What you need to know about NIMAS.
When the U.S. Congress updated the Individuals with Disabilities Education Act in 2004 (IDEA 2004), it added an important new provision known as the National Instructional Materials Accessibility Standard or NIMAS. NIMAS is designed to maximize access to the general education curriculum for children who are blind or have other print-disabilities through the timely provision of accessible instructional materials created from NIMAS source files. As such, it provides exciting new opportunities for the tens of thousands of children who have disabilities that severely impair their ability to read printed text.
A quick look at the numbers of students who may need instructional materials in alternative formats shows the magnitude of the problem.
* 55,200 children in the U.S. are legally blind
* 26,352 children ages 6-21 are served under IDEA's category of "Visual Impairment"
* 61,866 children ages 6-21 are served under "Orthopedic Impairments"
* 599,494 children ages 6-21 are served under "Other Health Impairments"
* 131,682 children ages 6-21 are served under "Multiple disabilities"
* 2,710,476 children ages 6-21 are served under "Specific Learning Disabilities"
While not all of these students need alternative formats to access their instructional materials, many do. And, to receive a free appropriate public education, these students must receive their materials at the same time as their non-disabled peers.
According to the U.S. Department of Education: "Current methods of converting print textbooks into Braille and other specialized formats are complex and time consuming, and the process can take months to complete. In many cases, students who are blind or who have print disabilities now receive accessible textbooks and other instructional materials well after the beginning of the instructional period. The adoption of the NIMAS will improve both the speed of the process and the quality and consistency of books converted into specialized formats."
What is NIMAS?
NIMAS establishes a uniform electronic (or digital) format for textbooks and related materials called a source file. On its own, this source file is not sufficient for direct use by children. However, the source file is the means by which specialized, accessible formats are created--formats such as Braille, audio, or digital text, and large print. These accessible formats can then be used by children who are blind or otherwise print-disabled. The importance of this approach is that all these specialized formats can be created from the same NIMAS source file. Print instructional materials are defined in IDEA as printed textbooks, related printed core materials, and materials written and published primarily for use in elementary and secondary schools and required by the state educational agency or local educational agency--such as a school district - for use by children in the classroom.
Who is eligible for NIMAS?
While a student's Individualized Education Plan (IEP) team makes decisions regarding instruction programing, modifications, and accommodations that will be needed, including the need for accessible instructional materials, decisions regarding who is eligible to utilize NIMAS materials are governed by the Act to Provide Books for the Adult Blind, originally passed in 1931. The law also established the National Library Service for the Blind and Physically Handicapped (NLS) at the Library of Congress to provide alternate format materials (Braille and audiobooks), initially just for adults who were blind. Individuals eligible for special education services under the IDEA are not automatically eligible to use NIMAS materials, and eligibility is not defined in IDEA. Instead, IDEA 2004 relies on the Act to Provide Books for the Adult Blind to define those who are eligible. The legislation has been amended several times over the years and now encompasses children who are blind or have visual impairments or physical disabilities. The Library of Congress regulations define "blind persons or other persons with print disabilities" as:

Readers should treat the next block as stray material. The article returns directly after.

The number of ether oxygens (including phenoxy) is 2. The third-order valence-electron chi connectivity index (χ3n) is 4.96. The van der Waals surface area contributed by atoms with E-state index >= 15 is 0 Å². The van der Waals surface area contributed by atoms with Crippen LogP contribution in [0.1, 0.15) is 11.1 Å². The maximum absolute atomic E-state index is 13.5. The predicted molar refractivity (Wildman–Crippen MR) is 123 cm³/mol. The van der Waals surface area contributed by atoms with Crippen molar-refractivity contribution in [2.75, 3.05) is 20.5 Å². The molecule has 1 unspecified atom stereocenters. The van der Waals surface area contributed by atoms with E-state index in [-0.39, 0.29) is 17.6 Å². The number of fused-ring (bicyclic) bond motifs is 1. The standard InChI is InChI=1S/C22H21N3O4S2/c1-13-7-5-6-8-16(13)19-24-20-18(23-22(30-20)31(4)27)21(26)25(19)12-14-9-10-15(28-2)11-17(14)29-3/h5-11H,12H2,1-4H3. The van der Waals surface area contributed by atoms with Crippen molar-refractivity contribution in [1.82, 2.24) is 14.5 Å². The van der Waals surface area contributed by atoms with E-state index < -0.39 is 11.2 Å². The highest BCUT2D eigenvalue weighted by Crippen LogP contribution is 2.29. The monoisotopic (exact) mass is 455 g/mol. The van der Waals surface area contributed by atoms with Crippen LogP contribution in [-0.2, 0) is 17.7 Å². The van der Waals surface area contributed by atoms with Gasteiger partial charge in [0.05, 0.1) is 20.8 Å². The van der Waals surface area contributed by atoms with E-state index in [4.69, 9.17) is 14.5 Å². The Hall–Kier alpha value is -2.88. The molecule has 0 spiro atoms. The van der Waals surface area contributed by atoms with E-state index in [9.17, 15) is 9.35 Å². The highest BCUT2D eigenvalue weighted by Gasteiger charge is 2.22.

* those whose visual acuity is 20/200 or less*
* those whose visual disability, with correction, prevents the reading of standard printed material*
* those who are unable to read or unable to use standard printed material as a result of physical limitations*
* those who have a reading disability resulting from organic dysfunction and of sufficient severity to prevent the reading of printed material in a normal manner*
* as certified by competent authority
In the case of a reading disability from organic dysfunction, these regulations define a competent authority as doctors of medicine who may consult with colleagues in associated disciplines. In the case of an individual who is blind, has a visual disability, or has physical limitations, other medical professionals and school officials such as social workers and counselors are included among those who are competent authorities. School districts have the responsibility, including the assumption of any costs, to obtain the appropriate certification for the students.
Those who have disorders such as learning disabilities, dyslexia, attention deficit disorder, attention deficit-hyperactivity disorder, chronic-fatigue syndrome, autism, functional illiteracy, or mental retardation are not automatically eligible. A competent authority must make the determination that a child's reading disability represents an organic dysfunction that severely affects reading ability or that there is a specific accompanying visual or physical disability that qualifies.